Saturday, October 24, 2020
International

New Zealand at risk of housing market crash

New Zealand and Canada are the most unsustainable housing markets in the world, according to Bloomberg

New Zealand and Canada are the two countries with the most unsustainable housing markets in the world, according to Bloomberg.

Bloomberg economist Niraj Shah’s “housing bubble dashboard” showed the two countries holding the top spots.

They have the highest cost of housing compared with wages, beating Australia, the UK, Norway and Sweden – which are also vulnerable.

New Zealand has the highest house price to rent ratio in the world, and the highest house price compared to income (a ratio of 156.8), while Canada has the highest real house prices and the biggest percentage of credit to households, with New Zealand just behind, according to Shah.

New Zealand household credit is the equivalent of 94 per cent of gross domestic product. That compared with 100.7 per cent of GDP in Canada, 76.3 per cent in the US, and Australia’s 120.3 per cent.

House prices in New Zealand’s biggest city, Auckland, have softened, but low mortgage rates may head even lower, with the potential to provide a boost.

New Zealand’s central bank cut its benchmark rate, the official cash rate (OCR), to a record low of 1.5 per cent in May, prompting banks to cut mortgage rates. The Reserve Bank held the OCR last month, but is expected to cut rates further, possibly in August, due to a weaker than expected economy.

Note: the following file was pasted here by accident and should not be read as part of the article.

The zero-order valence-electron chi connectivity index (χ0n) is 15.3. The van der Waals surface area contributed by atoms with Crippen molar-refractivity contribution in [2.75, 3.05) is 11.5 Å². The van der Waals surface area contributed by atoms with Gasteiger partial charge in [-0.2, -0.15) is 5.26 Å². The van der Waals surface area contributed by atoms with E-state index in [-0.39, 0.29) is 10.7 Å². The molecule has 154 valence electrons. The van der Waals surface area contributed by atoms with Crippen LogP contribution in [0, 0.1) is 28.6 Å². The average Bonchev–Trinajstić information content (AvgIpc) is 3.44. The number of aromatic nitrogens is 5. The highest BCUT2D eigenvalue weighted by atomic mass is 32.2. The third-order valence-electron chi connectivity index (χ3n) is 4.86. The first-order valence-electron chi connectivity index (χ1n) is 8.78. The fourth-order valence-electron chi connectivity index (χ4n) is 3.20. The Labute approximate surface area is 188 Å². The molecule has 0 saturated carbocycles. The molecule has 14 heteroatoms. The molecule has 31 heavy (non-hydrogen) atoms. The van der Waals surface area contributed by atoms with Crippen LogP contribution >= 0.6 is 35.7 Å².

There’s been speculation the OCR could go below 1 per cent next year.

There’s a risk that a global round of monetary easing may fuel housing bubbles. While central bankers are focused on avoiding a global economic downturn, looser monetary policy could sow the seeds of the next crisis, said Shah.

The OECD recently warned that New Zealand’s housing market continued to be the biggest potential issue for the economy.

The main domestic risk is a housing market correction, though there is no evidence of oversupply. The effects of a contraction would be magnified by the elevated household debt levels resulting from sustained house price increases, the OECD report said.

The Government’s foreign buyer ban, an attempt to curb house prices, has seen a significant drop in home ownership by overseas residents. House sales to overseas buyers dropped 81 per cent in the March quarter compared to the same time last year, Statistics New Zealand data shows.

Weakness in Auckland house prices is weighing on the rate of property value growth across New Zealand, with affordability still a major problem, QV said recently. Its June market update showed the nationwide rate of residential property value growth slowed to 2 per cent last month, from 3.5 per cent a year earlier.

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